FIELD OF THE INVENTION
- BACKGROUND OF THE INVENTION
This invention relates in general to communications devices, and more particularly to communications devices configured for exchanging multimedia data.
Mobile communications devices such as cell phones are gaining wider acceptance due to the capabilities being added to such devices. Far from being simple voice communications tools, modern cell phones and related mobile technologies have staked out an important niche in the growing field of personal digital communications.
One factor that is expected to increase the popularity of mobile devices is the development of third generation (3G) technologies. The designation 3G refers to a collection of standards and technologies that can be used in the near future to enhance performance and increase data speed on cell phone networks. In particular, 3G is an International Telecommunication Union (ITU) specification for the third generation of mobile communications technology. A 3G cell phone would, in theory, be compatible with the 3G languages or standards which support enhanced data speeds.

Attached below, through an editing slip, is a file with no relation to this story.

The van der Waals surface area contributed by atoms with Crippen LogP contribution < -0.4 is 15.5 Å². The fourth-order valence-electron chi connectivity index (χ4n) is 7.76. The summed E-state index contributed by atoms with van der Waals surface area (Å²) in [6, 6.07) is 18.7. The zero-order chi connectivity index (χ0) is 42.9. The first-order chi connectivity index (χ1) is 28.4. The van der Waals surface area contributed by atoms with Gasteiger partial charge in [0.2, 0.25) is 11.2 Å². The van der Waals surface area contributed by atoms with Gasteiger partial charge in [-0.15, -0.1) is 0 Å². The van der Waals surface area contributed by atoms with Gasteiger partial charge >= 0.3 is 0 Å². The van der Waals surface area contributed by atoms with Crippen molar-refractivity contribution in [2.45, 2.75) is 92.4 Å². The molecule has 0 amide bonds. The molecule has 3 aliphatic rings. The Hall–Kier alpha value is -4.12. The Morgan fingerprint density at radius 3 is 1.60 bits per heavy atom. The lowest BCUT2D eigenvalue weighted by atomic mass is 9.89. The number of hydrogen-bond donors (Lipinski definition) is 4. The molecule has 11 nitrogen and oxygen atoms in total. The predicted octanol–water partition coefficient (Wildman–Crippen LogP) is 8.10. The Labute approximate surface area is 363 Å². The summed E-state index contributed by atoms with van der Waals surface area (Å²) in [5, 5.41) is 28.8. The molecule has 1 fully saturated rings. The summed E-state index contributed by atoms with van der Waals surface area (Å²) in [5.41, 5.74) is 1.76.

The 3G infrastructure aims to provide packet-switched data to a handheld terminal with data bandwidth measured in hundreds of Kbits/sec. It is intended that 3G will work over wireless air interfaces such as Code Division Multiple Access (CDMA), Wideband CDMA (W-CDMA), and the Time Division Multiple Access (TDMA) based General Packet Radio Service (GPRS). The latter interface is included in the Enhanced Data for GSM, Environment (EDGE) air interface which has been developed specifically to meet the bandwidth needs of 3G cell phones.